San Diego State University Athletic Training Program Virtual Learning Environment Program Objectives

San Diego State University Athletic Training Program Virtual Learning Environment Program Objectives
San Diego State University Athletic Training Program Virtual Learning Environment Program Objectives

The first objective involved transitioning away from the minimum/maximum semester clinical hour requirement and weekly hour requirements towards individual contacts or “check-ins” for the remainder of the semester. A minimum of 3 and a maximum of 5 contacts between Monday and Friday each week were required. The ATS was required to complete a minimum of 2 contacts with his or her assigned preceptor each week and to complete 1 contact per week with a peer at a different academic level (eg, a student in the class above or below). The goals of the weekly contacts were to promote peer teaching, learning, and mentoring similar to what an ATS experiences in the clinical setting and to facilitate a collaborative team effort, which is a critical element within the sports medicine umbrella.

A contact consisted of any of the following: a project, a journal review, staff meetings via the various remote videoconferencing streaming devices, and telehealth/telemedicine sessions in which the ATS participated. Each clinical site selected its own preferred telehealth/telemedicine format and both the preceptors and ATSs were trained accordingly before implementation. Contacts were recorded through ATrack (ATrack and Eternal Interactive, Inc) using the same process ATSs used to record their clinical hours. However, in the “All Activity Types” category, the ATS selected either Virtual Clinical Education with Preceptor (preceptors approved these contacts) or Virtual Clinical Education Peer Mentoring (practicum course instructor approved these contacts). The ATS also selected the athletic training domain from the “All Events” category (Tables 25) that best reflected the learning opportunity (eg, health care administration and professional responsibility).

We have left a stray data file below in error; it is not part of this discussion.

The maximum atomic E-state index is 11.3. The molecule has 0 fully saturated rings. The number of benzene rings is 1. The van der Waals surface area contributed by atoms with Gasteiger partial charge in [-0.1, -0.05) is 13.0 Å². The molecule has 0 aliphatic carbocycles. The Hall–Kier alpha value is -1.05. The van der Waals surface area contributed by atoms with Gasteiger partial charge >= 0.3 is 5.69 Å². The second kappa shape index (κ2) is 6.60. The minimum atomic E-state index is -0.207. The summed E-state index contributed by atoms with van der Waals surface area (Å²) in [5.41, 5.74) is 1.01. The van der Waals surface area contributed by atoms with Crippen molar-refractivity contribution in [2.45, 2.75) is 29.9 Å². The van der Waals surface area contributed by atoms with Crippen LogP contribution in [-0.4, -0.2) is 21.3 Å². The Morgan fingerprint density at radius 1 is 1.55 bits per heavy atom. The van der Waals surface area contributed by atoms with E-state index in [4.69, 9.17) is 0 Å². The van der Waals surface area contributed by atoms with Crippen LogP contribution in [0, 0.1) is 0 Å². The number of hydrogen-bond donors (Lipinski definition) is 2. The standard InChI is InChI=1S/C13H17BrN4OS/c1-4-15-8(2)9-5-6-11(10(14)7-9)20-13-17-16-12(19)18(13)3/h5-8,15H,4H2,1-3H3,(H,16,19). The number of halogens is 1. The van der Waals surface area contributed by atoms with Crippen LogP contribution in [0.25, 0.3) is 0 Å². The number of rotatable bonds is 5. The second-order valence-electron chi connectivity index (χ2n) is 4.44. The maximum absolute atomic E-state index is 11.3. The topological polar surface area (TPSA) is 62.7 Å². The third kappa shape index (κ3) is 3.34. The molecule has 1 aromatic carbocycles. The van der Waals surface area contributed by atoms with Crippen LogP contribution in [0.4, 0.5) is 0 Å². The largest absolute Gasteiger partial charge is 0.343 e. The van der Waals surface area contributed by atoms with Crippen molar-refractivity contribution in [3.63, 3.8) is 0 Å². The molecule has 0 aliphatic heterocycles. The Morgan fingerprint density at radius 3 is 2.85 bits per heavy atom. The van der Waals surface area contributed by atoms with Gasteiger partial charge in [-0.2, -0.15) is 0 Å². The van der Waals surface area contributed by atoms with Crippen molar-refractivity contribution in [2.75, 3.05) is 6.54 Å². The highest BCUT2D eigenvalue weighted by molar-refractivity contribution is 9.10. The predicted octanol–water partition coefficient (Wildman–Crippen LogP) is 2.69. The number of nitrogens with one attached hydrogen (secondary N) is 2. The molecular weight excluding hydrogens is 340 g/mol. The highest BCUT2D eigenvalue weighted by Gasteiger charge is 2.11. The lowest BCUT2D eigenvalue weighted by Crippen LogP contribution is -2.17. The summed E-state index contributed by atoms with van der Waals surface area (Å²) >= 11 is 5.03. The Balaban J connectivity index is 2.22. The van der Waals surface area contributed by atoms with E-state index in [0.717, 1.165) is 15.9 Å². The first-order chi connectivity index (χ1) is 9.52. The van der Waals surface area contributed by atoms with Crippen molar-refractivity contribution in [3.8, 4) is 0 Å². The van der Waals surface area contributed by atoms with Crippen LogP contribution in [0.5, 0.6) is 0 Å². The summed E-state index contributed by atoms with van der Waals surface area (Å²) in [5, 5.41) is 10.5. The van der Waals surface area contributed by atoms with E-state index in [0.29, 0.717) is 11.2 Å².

Table 2

SDSU Athletic Training Program (ATP) Clinical Site: San Diego State University Virtual Learning Opportunities

SDSU Athletic Training Program (ATP) Clinical Site: San Diego State University Virtual Learning Opportunities
SDSU Athletic Training Program (ATP) Clinical Site: San Diego State University Virtual Learning Opportunities
Table 3

San Diego State University Athletic Training Program (ATP) Clinical Site: University of San Diego Virtual Learning Opportunities

San Diego State University Athletic Training Program (ATP) Clinical Site: University of San Diego Virtual Learning Opportunities
San Diego State University Athletic Training Program (ATP) Clinical Site: University of San Diego Virtual Learning Opportunities
Table 4

San Diego State University Athletic Training Program (ATP) Clinical Site: University of California, San Diego Virtual Learning Opportunities

San Diego State University Athletic Training Program (ATP) Clinical Site: University of California, San Diego Virtual Learning Opportunities
San Diego State University Athletic Training Program (ATP) Clinical Site: University of California, San Diego Virtual Learning Opportunities
Table 5

San Diego State University Athletic Training Program (ATP) Clinical Sites: Community Colleges and High Schools Virtual Learning Opportunities

San Diego State University Athletic Training Program (ATP) Clinical Sites: Community Colleges and High Schools Virtual Learning Opportunities
San Diego State University Athletic Training Program (ATP) Clinical Sites: Community Colleges and High Schools Virtual Learning Opportunities